Victor Kochetov (b. 1947, Ukraine) and Sergey Kochetov (b. 1972, Ukraine) are father and son but they also operate as a collaborative artistic duo and recently released a book: 'KOCHETOV'. Published by The Museum of Kharkiv School of Photography (MOKSOP) the title reveals the images taken by the Kochetov’s during the 1970s - 2000s, a significant period in the Soviet and the Post-Soviet Ukraine. The publication is part of a project launched by MOKSOP to collect, exhibit and publish work by established and upcoming Ukrainian photographers – other upcoming releases include a book by Jury Rupin, and another by Sergey Solonsky, who worked with Mikhailov as part of the socially-oriented Fast Reaction Group in the 1990s.
GUP invited Victor Kochetov for an interview.
How has the artistic collaboration with your son Sergey started?
When a son grows up in a family of an artisan (and I am 100% artisan), traditionally, he helps his father. It was the same in my childhood too. But I don't remember exactly when Sergey started to gain an interest in photography. Maybe he was around 12-14 years old? However, I never tried to exert any pressure on him as I don't have an intention to produce clones. One day, when he started substituting me on the tasks I was given at work at the newspaper - he had just finished school then - it dawned to me that we are co-authors. The editor didn’t seem to care who had made the photographs. It was perfect!
(...) in the Soviet Union we had complete creative freedom because elsewhere in Europe everything is commercialised."
A big part of your photographs is hand-coloured. Could you tell us a little more about this?
The first image that I hand-painted* was the one with the girl with yellow bows. The bows were originally white, but when I looked at the print afterwards, it was just an inner impulse to tint it. Everything was automatic and unconscious, without any long reasoning. In my perception, the photographs that were tinted usually just shifted to another level, became self-sufficient and required no black-and-white original. But all the decisions were made in flow and nothing was planned.
You established deep friendships with other Ukrainian photographers of the Kharkiv School of Photography like Jury Rupin (1946-2008), Boris Mikhailov (b. 1938) and Yevgeniy Pavlov (b. 1949). How did you initially get involved?
Jury Rupin was the one who led me off the commercial path. He told me that there are more interesting things in photography that I rather should be doing. Rupin showed me his reportages and mentioned that there is such a photographer as Boris Mikhailov and that I should definitely meet him. Later on, my son and I had an exhibition with Mikhailov and he took our work for display at international showcases.
Besides them and other people, even good portraits in the advert of the shop on the main street of Kharkiv have had an impact on me, just as the Czechoslovakian magazine 'Revue Photography' by the editor-in-chief Daniela Mrazkova who also, together with her husband Vladimir Remek, published Another Russia: Through the Eyes of the New Soviet Photographers (1986).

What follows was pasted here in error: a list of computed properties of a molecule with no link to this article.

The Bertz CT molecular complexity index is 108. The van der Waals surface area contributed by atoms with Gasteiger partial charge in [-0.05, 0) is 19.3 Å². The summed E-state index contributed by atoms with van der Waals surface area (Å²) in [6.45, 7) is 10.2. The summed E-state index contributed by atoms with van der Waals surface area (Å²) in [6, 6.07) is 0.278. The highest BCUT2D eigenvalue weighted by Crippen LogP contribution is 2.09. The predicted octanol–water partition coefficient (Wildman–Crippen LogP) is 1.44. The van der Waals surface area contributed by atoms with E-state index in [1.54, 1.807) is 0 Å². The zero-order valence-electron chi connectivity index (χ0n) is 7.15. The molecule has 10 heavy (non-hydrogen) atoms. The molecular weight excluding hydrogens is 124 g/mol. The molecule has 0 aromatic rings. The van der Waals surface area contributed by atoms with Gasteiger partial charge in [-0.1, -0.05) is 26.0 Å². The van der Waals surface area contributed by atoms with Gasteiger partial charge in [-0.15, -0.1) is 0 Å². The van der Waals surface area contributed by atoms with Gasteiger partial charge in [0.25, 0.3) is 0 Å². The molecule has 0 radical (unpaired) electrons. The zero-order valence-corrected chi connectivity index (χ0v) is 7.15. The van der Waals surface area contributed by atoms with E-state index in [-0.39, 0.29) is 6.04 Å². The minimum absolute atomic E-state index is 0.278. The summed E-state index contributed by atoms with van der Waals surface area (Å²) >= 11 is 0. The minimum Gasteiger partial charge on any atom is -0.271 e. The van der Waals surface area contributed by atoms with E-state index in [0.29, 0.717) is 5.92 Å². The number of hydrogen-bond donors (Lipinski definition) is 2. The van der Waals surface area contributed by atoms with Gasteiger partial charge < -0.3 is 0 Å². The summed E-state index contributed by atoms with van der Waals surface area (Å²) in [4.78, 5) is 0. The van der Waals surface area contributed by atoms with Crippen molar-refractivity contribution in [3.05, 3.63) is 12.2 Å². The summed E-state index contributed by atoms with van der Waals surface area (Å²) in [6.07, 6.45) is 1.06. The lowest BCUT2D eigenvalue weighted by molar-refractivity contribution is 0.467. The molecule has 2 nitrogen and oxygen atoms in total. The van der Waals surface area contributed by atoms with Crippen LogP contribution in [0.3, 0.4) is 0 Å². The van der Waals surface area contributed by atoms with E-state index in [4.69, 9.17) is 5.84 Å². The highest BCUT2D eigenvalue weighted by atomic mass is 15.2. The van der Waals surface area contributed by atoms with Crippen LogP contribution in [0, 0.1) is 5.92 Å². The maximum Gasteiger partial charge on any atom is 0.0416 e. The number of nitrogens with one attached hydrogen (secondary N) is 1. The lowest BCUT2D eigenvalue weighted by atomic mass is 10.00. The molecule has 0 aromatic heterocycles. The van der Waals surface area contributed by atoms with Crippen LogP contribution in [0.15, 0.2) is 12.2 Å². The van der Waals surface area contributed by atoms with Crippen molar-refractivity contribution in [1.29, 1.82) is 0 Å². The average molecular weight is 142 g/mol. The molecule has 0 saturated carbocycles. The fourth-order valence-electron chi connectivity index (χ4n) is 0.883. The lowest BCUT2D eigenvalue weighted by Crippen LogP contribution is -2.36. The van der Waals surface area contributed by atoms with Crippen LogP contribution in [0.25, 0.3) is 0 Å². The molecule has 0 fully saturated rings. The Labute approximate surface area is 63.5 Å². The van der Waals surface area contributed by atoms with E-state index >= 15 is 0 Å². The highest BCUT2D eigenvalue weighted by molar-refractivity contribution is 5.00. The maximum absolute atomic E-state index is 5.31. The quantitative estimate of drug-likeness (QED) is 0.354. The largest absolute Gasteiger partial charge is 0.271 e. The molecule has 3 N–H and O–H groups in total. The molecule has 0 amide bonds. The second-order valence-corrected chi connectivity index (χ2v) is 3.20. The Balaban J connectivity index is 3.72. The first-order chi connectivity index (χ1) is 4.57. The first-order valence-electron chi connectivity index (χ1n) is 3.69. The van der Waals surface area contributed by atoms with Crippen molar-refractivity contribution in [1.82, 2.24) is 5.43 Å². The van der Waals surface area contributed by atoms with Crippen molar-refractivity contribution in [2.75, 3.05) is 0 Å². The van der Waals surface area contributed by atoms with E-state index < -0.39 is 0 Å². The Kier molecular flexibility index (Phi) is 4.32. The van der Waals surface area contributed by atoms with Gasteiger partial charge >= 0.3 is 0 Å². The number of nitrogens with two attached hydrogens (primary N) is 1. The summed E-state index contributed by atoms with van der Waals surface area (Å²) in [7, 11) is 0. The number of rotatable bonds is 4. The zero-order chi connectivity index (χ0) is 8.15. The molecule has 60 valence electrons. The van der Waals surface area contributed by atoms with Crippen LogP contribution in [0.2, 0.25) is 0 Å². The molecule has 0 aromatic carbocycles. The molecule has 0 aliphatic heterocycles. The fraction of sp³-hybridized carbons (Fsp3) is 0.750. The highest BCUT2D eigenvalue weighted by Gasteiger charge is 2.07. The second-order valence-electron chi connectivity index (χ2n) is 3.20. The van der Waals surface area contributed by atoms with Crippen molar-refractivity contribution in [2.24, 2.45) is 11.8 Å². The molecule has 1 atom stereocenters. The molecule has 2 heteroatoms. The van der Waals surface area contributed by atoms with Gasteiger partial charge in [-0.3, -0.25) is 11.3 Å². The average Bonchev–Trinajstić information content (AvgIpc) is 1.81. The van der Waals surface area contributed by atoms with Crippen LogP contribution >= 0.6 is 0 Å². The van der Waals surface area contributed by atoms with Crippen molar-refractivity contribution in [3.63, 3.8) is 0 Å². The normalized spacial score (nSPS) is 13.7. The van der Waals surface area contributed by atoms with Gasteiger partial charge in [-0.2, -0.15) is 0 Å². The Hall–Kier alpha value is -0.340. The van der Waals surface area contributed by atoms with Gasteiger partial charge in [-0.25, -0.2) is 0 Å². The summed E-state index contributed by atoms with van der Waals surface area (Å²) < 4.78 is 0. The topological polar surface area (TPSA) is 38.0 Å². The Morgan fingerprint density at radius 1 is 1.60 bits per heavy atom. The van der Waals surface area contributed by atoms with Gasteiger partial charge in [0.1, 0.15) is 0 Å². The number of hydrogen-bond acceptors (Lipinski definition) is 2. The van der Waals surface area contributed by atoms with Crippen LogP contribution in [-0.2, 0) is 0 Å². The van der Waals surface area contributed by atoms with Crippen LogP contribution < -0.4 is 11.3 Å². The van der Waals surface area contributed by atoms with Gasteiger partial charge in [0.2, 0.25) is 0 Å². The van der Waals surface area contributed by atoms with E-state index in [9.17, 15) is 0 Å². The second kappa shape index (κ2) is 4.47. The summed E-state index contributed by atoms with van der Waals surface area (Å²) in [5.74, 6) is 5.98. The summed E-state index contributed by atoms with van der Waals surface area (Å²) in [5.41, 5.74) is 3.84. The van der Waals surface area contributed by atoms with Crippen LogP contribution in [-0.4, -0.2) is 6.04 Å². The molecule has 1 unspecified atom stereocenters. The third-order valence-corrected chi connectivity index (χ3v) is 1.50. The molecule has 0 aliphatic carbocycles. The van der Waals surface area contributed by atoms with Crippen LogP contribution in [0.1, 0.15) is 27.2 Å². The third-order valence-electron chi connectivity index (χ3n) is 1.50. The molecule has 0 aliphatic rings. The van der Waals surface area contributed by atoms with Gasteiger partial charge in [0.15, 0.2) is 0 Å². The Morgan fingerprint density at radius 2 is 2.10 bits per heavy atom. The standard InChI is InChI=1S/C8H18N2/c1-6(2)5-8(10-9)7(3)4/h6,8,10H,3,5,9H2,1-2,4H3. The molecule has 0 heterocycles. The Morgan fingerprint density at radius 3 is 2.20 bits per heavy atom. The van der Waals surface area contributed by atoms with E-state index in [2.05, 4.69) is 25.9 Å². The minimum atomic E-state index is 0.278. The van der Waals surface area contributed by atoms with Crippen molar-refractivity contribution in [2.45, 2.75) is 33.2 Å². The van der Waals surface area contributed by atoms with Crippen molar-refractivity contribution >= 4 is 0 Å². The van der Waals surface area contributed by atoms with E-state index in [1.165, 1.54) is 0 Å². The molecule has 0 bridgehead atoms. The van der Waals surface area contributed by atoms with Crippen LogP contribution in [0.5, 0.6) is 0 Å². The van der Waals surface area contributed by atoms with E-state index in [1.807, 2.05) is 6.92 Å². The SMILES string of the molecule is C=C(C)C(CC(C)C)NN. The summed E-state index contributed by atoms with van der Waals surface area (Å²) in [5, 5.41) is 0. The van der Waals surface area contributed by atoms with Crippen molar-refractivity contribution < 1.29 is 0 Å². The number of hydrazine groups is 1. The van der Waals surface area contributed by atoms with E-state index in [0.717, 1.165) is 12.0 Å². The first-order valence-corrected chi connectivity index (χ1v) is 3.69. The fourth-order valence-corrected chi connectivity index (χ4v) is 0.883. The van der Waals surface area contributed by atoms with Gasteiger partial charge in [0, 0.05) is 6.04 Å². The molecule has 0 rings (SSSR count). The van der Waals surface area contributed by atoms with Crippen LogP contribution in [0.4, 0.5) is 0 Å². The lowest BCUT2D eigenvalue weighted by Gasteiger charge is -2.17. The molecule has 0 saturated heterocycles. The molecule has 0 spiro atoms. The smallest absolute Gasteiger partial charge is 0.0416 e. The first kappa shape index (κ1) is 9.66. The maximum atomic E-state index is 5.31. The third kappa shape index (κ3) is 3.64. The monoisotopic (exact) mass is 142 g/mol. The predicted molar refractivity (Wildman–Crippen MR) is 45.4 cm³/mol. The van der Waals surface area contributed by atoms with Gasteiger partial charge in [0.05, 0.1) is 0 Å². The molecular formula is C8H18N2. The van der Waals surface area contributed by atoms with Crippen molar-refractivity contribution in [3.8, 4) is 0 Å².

In my perception, the photographs that were tinted usually just shifted to another level, became self-sufficient and required no black-and-white original."
The photographs included in this book leave the impression that life was easy, joyful and even erotically charged. How does this relate to the everyday reality of that time?
For me, life was okay but I can’t speak for the rest of the USSR. Everyone had his or her own experience. The Soviet government didn’t disturb me: I stayed away from it and it didn’t interfere with my business. I tried to avoid working with erotica because I was slightly embarrassed (although Sergey is way more relaxed about it). Frankly, I don’t believe my work has anything to do with sexuality. What you see in the book is probably the only erotica in my entire oeuvre.
It’s not that I had no opportunity to photograph someone nude, but in the Soviet times, everyone was careful about photographing nudity. As an artist, you could have put the naked person in your picture in real trouble, when recognised.
Do you think that contemporary Ukrainian artists have more creative freedom than you and your colleagues had back in the day?
I am not familiar enough with the present situation in the art world, but I think the perception of freedom is personal from one artist to another. When Boris Mikhailov visited Kharkiv after he moved to Berlin, he said that only in the Soviet Union we had complete creative freedom because elsewhere in Europe everything is commercialised. In the USSR, we could not make money with art photography, and it remained amateur, but at the same time, our connections were built on friendship and our photography on feelings. We presented exclusively private work that didn't have any political statement.
Despite this, in the contemporary art world, we – and every artist who lived during the Soviet times – are stubbornly attributed to some rebellious groups and movements.
In 2019, 'KOCHETOV' won the UKRCONTEMPPHOTO Award and was designated the book of the year.
*The photography hand-colouring process was also used by Boris Mikhailov in his series 'Luriki' from the late 1970s. Luriki became an underground method of hand-colouring black-and-white photographs with the purpose of making the beautiful even more beautiful.